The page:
First, I got a call from a dentist.  As this dentist described his situation, it became clear that embezzlement was very likely happening given the suspect's behavior.  We were retained and began our intake process.  The dentist contacted us two days later to say that he was discontinuing the investigation, and the reason was that there was a labor shortage in the area of the practice.  In other words, that it was better to keep an employee who was stealing from the dentist than trying to find another one.  I couldn't believe my ears.
A few days later, I got a call from another dentist.  One of this dentist's staff had taken the scrap gold in the office, sold it, and kept the proceeds.  The question that this dentist was calling to ask me was whether the employee should be fired.  While the amount involved was fairly small, the answer to this question seemed so obvious to me that I'm still having trouble believing that it had to be asked.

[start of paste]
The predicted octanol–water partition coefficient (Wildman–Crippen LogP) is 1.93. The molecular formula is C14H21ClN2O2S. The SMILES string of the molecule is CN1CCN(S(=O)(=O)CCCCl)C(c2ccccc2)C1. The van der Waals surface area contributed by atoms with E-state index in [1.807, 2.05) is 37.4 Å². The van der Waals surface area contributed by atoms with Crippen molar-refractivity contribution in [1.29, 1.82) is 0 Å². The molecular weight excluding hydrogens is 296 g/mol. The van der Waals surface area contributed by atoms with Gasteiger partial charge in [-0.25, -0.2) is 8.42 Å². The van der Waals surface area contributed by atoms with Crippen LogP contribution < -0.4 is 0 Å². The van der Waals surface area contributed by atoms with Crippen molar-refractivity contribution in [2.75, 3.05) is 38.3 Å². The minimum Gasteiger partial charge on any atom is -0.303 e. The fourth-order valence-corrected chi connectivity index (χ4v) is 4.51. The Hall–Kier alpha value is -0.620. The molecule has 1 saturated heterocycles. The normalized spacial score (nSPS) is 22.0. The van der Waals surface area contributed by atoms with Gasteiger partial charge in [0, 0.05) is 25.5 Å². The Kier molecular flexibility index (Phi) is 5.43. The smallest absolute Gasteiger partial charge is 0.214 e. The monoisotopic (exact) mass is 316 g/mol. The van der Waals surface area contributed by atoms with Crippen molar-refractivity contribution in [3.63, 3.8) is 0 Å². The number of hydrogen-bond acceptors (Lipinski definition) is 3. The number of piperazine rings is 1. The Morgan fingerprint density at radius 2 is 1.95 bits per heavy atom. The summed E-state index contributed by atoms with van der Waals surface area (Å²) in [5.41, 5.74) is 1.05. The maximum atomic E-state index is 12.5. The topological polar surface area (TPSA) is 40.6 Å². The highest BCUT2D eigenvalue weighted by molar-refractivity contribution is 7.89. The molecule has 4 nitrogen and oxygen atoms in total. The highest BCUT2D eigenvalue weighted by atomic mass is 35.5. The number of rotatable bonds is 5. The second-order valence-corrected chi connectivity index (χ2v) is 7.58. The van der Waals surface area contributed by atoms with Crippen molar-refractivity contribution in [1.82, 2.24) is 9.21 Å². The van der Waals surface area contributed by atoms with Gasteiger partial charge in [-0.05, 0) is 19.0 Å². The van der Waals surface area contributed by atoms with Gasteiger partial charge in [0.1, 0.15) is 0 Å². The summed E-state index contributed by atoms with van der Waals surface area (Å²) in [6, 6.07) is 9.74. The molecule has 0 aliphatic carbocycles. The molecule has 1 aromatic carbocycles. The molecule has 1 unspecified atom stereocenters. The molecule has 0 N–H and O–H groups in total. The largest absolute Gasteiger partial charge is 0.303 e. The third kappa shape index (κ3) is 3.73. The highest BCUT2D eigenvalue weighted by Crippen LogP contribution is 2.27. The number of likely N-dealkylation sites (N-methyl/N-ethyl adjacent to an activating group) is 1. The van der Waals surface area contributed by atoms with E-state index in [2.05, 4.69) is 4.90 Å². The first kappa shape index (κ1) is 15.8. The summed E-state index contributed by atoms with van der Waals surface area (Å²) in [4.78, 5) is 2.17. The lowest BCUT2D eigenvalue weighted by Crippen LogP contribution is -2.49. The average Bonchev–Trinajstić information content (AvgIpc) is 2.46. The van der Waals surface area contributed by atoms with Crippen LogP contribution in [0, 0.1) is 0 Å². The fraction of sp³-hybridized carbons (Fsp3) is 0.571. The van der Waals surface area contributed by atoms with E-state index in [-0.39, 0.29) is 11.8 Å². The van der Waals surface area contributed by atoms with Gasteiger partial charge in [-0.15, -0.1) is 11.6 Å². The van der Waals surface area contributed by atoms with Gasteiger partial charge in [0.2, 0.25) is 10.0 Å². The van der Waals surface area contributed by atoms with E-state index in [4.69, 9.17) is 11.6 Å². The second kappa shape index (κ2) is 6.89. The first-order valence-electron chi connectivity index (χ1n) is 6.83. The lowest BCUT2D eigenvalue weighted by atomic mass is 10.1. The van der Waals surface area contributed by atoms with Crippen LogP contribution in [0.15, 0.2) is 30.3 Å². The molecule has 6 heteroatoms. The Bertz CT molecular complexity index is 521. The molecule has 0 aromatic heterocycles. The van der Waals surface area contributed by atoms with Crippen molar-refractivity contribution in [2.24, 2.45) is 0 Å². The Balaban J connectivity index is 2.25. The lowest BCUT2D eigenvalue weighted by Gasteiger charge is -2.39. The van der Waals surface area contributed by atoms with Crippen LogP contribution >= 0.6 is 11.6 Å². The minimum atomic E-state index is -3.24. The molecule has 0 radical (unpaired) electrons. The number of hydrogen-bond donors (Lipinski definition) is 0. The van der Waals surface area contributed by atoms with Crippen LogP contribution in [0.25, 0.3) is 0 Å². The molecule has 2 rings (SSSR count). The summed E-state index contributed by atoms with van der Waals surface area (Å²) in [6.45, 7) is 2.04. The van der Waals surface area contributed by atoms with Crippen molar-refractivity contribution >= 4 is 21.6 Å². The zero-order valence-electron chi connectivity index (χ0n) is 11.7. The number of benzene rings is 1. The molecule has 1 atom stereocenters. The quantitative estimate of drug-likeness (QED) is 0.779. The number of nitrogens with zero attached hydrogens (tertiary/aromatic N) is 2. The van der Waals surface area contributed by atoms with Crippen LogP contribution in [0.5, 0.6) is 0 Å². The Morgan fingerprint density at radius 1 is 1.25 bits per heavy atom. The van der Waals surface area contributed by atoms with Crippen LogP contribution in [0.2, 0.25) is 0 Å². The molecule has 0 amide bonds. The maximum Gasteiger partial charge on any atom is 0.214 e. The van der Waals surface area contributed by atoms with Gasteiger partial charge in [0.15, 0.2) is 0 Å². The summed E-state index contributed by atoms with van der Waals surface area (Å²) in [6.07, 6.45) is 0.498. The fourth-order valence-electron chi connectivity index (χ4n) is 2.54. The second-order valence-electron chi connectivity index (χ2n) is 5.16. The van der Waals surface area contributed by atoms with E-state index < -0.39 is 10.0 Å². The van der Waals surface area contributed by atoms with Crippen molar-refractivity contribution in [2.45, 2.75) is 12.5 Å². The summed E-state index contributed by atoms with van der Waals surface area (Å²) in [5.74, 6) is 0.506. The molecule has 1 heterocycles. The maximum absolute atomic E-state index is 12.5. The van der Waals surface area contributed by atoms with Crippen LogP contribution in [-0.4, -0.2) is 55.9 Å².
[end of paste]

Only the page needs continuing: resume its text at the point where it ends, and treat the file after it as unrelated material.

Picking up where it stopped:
What concerned me about both of these incidents is the apparent willingness of the dentists involved to tolerate some level of dishonesty on the part of an employee.
Let me make this simple -- there should be ZERO tolerance for dishonesty from your staff.  Someone who will sell a few hundred dollars of your gold is obviously over the ethical hurdle that employees must cross before they steal, so it is only a matter of time before this evolves into a more direct (and monetarily significant) form of stealing. And the dentist who suddenly decided that a local labor shortage existed had obviously bought into the idea than the suspect is completely indispensable to the practice.
The costs of inaction can included severe financial damage.  It also consigns the dentists to "long-term uncertainty" -- wondering what these employees are up to will continue for as long as they continue to work in these practices.
I hope that if you have suspicions or concerns, or if you have found embezzlement, that you respond quickly and appropriately.  Please feel free to email or call me if you want to discuss your situation. 

Yours truly,

David Harris, CFE
Chief Executive Officer
Prosperident -- The world's largest dental investigation embezzlement firm